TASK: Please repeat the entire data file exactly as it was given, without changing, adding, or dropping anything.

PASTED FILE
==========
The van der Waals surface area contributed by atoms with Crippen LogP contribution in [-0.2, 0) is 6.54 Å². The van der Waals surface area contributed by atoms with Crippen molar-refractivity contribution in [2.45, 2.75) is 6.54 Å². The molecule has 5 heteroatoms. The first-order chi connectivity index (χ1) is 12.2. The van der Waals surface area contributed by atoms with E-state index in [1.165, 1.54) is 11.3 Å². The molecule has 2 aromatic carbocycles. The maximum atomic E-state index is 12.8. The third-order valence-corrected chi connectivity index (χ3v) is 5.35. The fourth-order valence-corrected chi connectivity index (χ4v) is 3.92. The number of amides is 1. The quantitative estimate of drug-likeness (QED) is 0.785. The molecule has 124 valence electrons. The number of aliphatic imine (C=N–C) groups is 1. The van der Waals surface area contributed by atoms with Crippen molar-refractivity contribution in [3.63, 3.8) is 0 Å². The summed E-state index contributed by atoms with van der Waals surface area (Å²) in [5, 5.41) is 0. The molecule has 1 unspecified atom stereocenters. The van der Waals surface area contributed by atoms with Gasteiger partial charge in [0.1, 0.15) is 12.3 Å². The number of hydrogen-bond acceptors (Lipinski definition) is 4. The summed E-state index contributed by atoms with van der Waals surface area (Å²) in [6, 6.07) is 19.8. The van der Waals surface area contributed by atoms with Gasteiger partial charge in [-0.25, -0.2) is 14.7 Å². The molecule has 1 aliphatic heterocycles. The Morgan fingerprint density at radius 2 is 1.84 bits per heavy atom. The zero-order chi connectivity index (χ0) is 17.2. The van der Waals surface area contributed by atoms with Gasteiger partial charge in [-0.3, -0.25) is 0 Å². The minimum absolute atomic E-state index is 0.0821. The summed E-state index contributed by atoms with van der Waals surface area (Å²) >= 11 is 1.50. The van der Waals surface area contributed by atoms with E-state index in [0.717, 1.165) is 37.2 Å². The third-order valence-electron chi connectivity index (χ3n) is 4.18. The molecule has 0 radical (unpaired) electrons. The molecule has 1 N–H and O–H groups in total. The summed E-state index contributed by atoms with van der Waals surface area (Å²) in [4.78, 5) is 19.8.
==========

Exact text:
The van der Waals surface area contributed by atoms with Crippen LogP contribution in [-0.2, 0) is 6.54 Å². The van der Waals surface area contributed by atoms with Crippen molar-refractivity contribution in [2.45, 2.75) is 6.54 Å². The molecule has 5 heteroatoms. The first-order chi connectivity index (χ1) is 12.2. The van der Waals surface area contributed by atoms with E-state index in [1.165, 1.54) is 11.3 Å². The molecule has 2 aromatic carbocycles. The maximum atomic E-state index is 12.8. The third-order valence-corrected chi connectivity index (χ3v) is 5.35. The fourth-order valence-corrected chi connectivity index (χ4v) is 3.92. The number of amides is 1. The quantitative estimate of drug-likeness (QED) is 0.785. The molecule has 124 valence electrons. The number of aliphatic imine (C=N–C) groups is 1. The van der Waals surface area contributed by atoms with Crippen molar-refractivity contribution in [3.63, 3.8) is 0 Å². The summed E-state index contributed by atoms with van der Waals surface area (Å²) in [5, 5.41) is 0. The molecule has 1 unspecified atom stereocenters. The van der Waals surface area contributed by atoms with Gasteiger partial charge in [0.1, 0.15) is 12.3 Å². The number of hydrogen-bond acceptors (Lipinski definition) is 4. The summed E-state index contributed by atoms with van der Waals surface area (Å²) in [6, 6.07) is 19.8. The van der Waals surface area contributed by atoms with Gasteiger partial charge in [-0.25, -0.2) is 14.7 Å². The molecule has 1 aliphatic heterocycles. The Morgan fingerprint density at radius 2 is 1.84 bits per heavy atom. The zero-order chi connectivity index (χ0) is 17.2. The van der Waals surface area contributed by atoms with Gasteiger partial charge in [-0.3, -0.25) is 0 Å². The minimum absolute atomic E-state index is 0.0821. The summed E-state index contributed by atoms with van der Waals surface area (Å²) >= 11 is 1.50. The van der Waals surface area contributed by atoms with E-state index in [0.717, 1.165) is 37.2 Å². The third-order valence-electron chi connectivity index (χ3n) is 4.18. The molecule has 0 radical (unpaired) electrons. The molecule has 1 N–H and O–H groups in total. The summed E-state index contributed by atoms with van der Waals surface area (Å²) in [4.78, 5) is 19.8.